Some years ago a close relative who was also
a good friend asked me to read the draft he had prepared
of his adventures since volunteering from Jersey for the
British Army in 1939. He had been at Dunkirk, St Malo, the
Western Desert, Sicily, Italy (including Monte Cassino)
and Burma and had campaign medals right across his chest.
Despite being in the thick of almost all the major theatres
of war except D-Day, what he had written was boring, boring.
I tried to put my critique nicely but in the end it would
have been unfair not to have been honest. The manuscript
remained just that - a collection of school exercise books
- and I lost a friend but kept a relative.
Thus it was that I approached Ian Ronayne's
newly published book with some trepidation. Not because
I feared for Ian's writing style - I had already had a preview
of a chapter and knew his words would flow easily. I am
a fan of Richard Holmes and Bruce Catton, historians who
invoke in their writing the techniques of thriller writers
whose skill is to hold your and keep you wanting to turn
the pages. But while history is often thrilling, unlike
the conventional thriller, we know the ending before we
read the first page. The true skill of the history writer
is to keep us enthralled along a road where we already know
the destination. This Ian achieves with the apparent ease
of someone already well-practised.
In the published histories of the Great War,
the role of the Channel Islands is not writ large. Even
in the Islands themselves, despite the ubiquitous war memorials
commemorating the 'glorious dead', the unique experience
of the Second World War, when the enemy was not so much
at the door as in the front parlour, is overwhelming. However,
along with the rest of the British Empire, the impact on
Island families from the loss of a loved husband, son, brother
or lover, was far greater in the first global conflict than
the second. That Jerseymen (and the book that records the
role of Jerseywomen has yet to be written) flocked to the
colours when they need not have done has now been meticulously
and often movingly recorded.
Against the vast backcloth of the Western
Front and the emotions evoked by the fate of many 'Pals'
battalions, the Jersey 'Pals' have earned, so far, little
recognition. Unlike their Guernsey counterparts, there was
no Royal Jersey Light Infantry, and the fates of the Jerseymen
were very much linked with that of the Royal Irish Rifles.
Ian answers a question so often asked. Why the Royal Irish
Rifles? What special link was there between this island
and that Ireland? The answer is very prosaic. The Royal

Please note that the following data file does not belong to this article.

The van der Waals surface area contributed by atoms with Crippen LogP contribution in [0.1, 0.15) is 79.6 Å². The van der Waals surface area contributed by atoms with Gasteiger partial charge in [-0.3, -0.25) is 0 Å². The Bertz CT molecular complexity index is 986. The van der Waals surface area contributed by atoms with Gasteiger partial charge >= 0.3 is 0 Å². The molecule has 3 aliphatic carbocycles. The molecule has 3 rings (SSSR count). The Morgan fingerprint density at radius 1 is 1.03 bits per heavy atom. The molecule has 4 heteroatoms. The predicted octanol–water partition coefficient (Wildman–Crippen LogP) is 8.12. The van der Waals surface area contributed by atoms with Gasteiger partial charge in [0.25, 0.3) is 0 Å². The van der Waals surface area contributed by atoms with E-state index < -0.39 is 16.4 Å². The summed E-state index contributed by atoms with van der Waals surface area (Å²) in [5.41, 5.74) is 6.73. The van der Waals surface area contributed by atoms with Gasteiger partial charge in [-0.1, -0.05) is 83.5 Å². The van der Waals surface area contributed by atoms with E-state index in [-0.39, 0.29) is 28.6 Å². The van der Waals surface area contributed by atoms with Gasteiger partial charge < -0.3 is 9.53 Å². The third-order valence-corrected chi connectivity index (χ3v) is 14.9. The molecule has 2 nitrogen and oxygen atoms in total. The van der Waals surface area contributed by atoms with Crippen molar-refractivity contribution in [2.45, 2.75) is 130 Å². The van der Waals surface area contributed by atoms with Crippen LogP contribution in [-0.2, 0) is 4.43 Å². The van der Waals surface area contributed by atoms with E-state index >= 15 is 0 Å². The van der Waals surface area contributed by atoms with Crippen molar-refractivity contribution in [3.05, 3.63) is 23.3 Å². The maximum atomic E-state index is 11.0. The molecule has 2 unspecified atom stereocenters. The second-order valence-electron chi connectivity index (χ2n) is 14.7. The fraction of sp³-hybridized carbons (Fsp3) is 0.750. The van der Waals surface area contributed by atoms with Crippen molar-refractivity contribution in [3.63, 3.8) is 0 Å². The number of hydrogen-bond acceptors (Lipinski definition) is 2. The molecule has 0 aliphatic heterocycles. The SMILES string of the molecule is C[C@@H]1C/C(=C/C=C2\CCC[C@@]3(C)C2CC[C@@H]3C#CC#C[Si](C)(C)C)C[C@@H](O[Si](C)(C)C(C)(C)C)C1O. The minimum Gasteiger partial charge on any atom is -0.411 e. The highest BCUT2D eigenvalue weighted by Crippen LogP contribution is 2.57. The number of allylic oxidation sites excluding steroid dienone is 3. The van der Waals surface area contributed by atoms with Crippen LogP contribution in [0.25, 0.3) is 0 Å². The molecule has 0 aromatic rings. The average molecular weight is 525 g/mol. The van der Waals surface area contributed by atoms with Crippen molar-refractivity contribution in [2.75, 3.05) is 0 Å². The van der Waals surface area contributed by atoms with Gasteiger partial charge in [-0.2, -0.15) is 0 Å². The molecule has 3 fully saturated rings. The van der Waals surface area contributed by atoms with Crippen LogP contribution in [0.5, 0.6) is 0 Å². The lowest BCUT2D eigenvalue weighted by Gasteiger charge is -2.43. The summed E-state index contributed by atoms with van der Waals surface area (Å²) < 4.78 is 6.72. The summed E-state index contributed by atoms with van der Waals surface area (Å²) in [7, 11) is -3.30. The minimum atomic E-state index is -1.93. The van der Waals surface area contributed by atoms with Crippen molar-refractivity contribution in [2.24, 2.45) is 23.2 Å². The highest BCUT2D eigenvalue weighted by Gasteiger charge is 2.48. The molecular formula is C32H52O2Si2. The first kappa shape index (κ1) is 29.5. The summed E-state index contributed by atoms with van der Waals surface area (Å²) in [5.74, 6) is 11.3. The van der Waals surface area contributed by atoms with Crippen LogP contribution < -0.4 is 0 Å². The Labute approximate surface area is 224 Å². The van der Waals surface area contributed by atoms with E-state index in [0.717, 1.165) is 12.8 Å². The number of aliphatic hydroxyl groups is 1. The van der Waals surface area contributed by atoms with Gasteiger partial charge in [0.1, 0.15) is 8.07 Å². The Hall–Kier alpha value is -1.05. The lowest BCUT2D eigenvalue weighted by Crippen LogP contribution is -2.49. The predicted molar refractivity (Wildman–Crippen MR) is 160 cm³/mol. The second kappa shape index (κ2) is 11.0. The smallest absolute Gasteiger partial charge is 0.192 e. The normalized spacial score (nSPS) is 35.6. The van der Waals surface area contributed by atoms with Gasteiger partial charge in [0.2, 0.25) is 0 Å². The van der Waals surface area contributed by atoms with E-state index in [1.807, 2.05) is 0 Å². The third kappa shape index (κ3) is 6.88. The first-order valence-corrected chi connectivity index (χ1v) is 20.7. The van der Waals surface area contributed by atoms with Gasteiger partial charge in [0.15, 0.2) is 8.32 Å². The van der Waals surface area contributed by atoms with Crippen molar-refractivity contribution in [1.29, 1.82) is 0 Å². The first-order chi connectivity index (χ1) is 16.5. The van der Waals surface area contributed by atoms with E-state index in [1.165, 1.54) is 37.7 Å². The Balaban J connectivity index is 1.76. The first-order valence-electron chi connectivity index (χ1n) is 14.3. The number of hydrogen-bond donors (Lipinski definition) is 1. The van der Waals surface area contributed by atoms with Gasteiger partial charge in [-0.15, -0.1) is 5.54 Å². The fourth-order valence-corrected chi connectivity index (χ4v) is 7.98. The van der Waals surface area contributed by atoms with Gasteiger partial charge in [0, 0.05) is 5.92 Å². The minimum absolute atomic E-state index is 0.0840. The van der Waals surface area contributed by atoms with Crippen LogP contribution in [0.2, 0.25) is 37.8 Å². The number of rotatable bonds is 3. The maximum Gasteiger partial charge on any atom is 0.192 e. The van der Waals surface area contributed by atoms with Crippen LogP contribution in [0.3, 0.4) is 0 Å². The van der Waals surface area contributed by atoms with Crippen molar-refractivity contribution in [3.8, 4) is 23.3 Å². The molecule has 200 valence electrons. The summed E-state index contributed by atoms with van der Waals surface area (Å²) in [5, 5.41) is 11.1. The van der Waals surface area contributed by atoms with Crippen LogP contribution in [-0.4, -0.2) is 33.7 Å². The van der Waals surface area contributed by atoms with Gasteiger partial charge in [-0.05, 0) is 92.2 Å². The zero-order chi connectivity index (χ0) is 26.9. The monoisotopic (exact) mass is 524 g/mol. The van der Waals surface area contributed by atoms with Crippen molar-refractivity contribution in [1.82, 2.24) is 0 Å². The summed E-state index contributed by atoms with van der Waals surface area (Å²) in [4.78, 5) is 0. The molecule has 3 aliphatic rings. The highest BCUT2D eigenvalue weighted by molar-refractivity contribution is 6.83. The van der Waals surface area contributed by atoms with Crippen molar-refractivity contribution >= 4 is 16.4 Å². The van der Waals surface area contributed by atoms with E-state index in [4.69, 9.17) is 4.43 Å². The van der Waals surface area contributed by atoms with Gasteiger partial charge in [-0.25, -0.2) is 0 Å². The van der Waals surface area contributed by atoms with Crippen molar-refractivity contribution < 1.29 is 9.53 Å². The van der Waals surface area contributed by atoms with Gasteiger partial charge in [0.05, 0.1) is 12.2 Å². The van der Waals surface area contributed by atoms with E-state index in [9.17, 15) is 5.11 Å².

Irish Rifles were short of men and would have taken them
Ian fills in a lot of detail and in particular explores
the relationship between the Island and its men at the Front.
What he paints is a much more complex picture than has hitherto
been the case. What we learn is that there was much more
to a group of volunteers going happily to war singing that
it was a long way to Tipperary. The island's attitude towards
its potential heroes was at best ambivalent and at worst
very much a case of out of sight, out of mind. Why this
should have been so is explored in considerable detail.
Much of the book is written in a distinctly 'novelish' style.
I was particularly impressed with the prologue in which
Ian displays techniques that would certainly grace the opening
pages of a novel and I suspect that behind the historian
is a novelist waiting to show himself.
Ultimately most war histories are stories of tragedies and
this is one of them. It is also the story of a group of
young men (and in the case of their CO, not so young) who
deserve the recognition that Ian's work has now finally
Altogether more than twelve thousand men from these Islands
fought in the Great War, many with considerable distinction.
Indeed the proportion of men who rallied to the colours
(and, more tragically, their losses) was greater from the
Islands than from any other community in Britain. This is
often overlooked. While Ian's book does not address this
particular wider aspect, it does give its reader a much
greater insight into why this might have been. The Jersey
Pals, whose story 'Ours' is, were a relatively small cog
in that larger wheel.
In his Foreword His Excellency Lt General Andrew Ridgway
writes that this book will ensure that the memory of the
Jersey Company in the Great War and the bravery and devotion
of this loyal band of 'Jersey Pals' will live on forever.
In his introduction Ian suggests that he had not expected
to have to write the book because surely it had been written
already. I am glad he did and his work deserves a wider
readership than it is likely to get.